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Hazardous Wastes
Hazardous WasteBoating-Related Hazardous Wastes
Boaters use many products to clean and maintain their boats. Many cleaning and maintenance products are considered hazardous waste, such as: antifreeze, lead-acid batteries, used oil and oil filters, oil or fuel saturated absorbents, solvents, paints, zincs, varnishes, and cleaning products. The use of these products can sometimes result in spills and leftovers that require disposal. Hazardous wastes are toxic to human health and marine life and should be disposed of at a hazardous waste disposal facility. Find these facilities quickly and easily by visiting Earth911.org, calling (800) CLEANUP (253-2687) or asking your marina operator.

Disposal Strategies 
  • Lead-acid Batteries: Retailers take the old battery for disposal when you purchase a new one. Ask if your marina accepts old batteries for proper disposal. Learn more about lead-acid batteries and proper disposal at the Battery Council International.
  • Antifreeze and Transmission Fluid: A variety of automotive repair shops and household hazardous waste disposal facilities accept these wastes.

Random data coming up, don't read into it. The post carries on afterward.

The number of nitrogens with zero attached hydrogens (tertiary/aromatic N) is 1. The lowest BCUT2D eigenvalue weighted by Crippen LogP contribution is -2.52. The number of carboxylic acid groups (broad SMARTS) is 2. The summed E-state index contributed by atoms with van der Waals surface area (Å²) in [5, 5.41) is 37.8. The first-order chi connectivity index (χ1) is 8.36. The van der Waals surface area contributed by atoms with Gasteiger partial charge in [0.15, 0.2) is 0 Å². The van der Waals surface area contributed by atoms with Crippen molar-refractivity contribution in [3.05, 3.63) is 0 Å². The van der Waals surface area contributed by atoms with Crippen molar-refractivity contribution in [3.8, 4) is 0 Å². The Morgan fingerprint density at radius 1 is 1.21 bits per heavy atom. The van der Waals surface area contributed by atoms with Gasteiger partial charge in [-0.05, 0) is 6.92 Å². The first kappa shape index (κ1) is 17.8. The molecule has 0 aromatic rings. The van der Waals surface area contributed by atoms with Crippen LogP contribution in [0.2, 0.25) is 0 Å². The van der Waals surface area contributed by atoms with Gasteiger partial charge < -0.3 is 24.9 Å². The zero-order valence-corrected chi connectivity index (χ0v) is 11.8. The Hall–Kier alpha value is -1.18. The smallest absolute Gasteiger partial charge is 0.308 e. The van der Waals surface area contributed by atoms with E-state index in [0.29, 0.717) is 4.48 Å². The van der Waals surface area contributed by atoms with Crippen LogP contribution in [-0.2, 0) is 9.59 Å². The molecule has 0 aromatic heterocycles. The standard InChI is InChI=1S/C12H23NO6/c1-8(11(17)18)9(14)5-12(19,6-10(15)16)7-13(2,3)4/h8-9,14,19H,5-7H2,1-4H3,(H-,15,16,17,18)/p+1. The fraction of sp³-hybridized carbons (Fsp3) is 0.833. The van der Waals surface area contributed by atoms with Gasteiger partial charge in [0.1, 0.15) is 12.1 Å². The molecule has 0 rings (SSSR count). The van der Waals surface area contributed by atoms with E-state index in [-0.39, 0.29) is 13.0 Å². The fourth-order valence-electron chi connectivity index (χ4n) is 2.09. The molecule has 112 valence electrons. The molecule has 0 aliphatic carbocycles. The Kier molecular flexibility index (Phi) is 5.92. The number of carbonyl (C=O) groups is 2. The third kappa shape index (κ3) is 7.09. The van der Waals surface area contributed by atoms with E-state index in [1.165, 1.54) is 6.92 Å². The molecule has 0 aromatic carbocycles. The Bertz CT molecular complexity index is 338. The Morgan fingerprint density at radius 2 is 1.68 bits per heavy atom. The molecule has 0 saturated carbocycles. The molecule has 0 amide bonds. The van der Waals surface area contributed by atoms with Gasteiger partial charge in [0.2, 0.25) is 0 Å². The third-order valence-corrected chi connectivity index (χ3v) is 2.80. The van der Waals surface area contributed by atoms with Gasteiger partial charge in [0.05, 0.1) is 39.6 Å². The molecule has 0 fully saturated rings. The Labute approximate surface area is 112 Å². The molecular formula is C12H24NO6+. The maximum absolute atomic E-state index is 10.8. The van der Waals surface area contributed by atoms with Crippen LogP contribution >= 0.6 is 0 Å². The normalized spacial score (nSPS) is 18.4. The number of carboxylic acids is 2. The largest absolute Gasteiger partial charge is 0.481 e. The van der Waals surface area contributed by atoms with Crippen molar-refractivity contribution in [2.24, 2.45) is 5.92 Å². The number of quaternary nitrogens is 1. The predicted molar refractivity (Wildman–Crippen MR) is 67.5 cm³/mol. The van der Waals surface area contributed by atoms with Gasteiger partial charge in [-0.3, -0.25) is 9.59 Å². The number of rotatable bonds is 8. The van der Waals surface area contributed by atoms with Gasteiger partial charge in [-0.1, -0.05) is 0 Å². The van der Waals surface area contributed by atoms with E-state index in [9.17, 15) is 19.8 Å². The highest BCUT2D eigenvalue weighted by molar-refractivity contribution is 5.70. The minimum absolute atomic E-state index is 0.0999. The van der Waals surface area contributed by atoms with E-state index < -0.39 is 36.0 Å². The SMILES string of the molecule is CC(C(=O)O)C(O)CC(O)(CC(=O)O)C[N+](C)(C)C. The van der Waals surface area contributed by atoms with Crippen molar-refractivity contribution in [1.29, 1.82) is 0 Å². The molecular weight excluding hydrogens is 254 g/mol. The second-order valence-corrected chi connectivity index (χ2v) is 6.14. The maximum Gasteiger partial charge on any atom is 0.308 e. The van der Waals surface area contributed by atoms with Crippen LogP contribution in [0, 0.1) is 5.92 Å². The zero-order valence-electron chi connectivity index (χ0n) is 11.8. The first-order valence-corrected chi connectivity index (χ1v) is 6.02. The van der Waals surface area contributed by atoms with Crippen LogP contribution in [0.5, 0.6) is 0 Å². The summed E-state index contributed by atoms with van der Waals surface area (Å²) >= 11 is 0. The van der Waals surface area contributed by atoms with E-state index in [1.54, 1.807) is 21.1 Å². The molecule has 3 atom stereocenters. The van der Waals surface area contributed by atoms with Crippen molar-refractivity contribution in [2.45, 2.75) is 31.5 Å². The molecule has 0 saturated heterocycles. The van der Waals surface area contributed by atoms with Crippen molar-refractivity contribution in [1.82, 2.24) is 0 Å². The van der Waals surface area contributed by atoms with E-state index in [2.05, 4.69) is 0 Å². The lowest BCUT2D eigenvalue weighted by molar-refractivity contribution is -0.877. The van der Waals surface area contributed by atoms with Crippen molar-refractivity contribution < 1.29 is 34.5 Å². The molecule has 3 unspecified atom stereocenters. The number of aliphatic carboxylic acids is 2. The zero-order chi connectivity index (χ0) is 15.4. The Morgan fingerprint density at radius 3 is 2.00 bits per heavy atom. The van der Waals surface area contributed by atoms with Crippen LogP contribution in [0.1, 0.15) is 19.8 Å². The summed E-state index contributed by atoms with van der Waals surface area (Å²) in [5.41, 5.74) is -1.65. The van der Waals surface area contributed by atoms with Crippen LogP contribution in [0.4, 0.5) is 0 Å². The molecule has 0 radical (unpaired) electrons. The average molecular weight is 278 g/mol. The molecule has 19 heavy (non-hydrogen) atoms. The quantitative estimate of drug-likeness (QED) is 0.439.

• Oil & Filters: View oil and filter recycling information.
  • Zincs: Take old zinc anodes to a scrap metal recycler; some will buy them back.
  • Freon: Venting Freon into the atmosphere is illegal. Only certified technicians can purchase Freon, service units and handle Freon.
  • Flares: Flares cannot be recycled, but special care should be taken with their disposal. To dispose of expired flares, contact your local household hazardous waste collection facility or fire department.
  • Keep recyclable hazardous waste separated from other waste and take it to a local household hazardous waste collection facility to be recycled.
  • Check your inventory of stored hazardous products every six months and properly dispose of old or unnecessary products.

Helpful Resources for Disposing of Hazardous Wastes

Learn more about environmental laws associated with hazardous waste.

Sources: California Coastal Commission and California Department of Boating and Waterway's Boating Clean and Green Program and Earth911.org.

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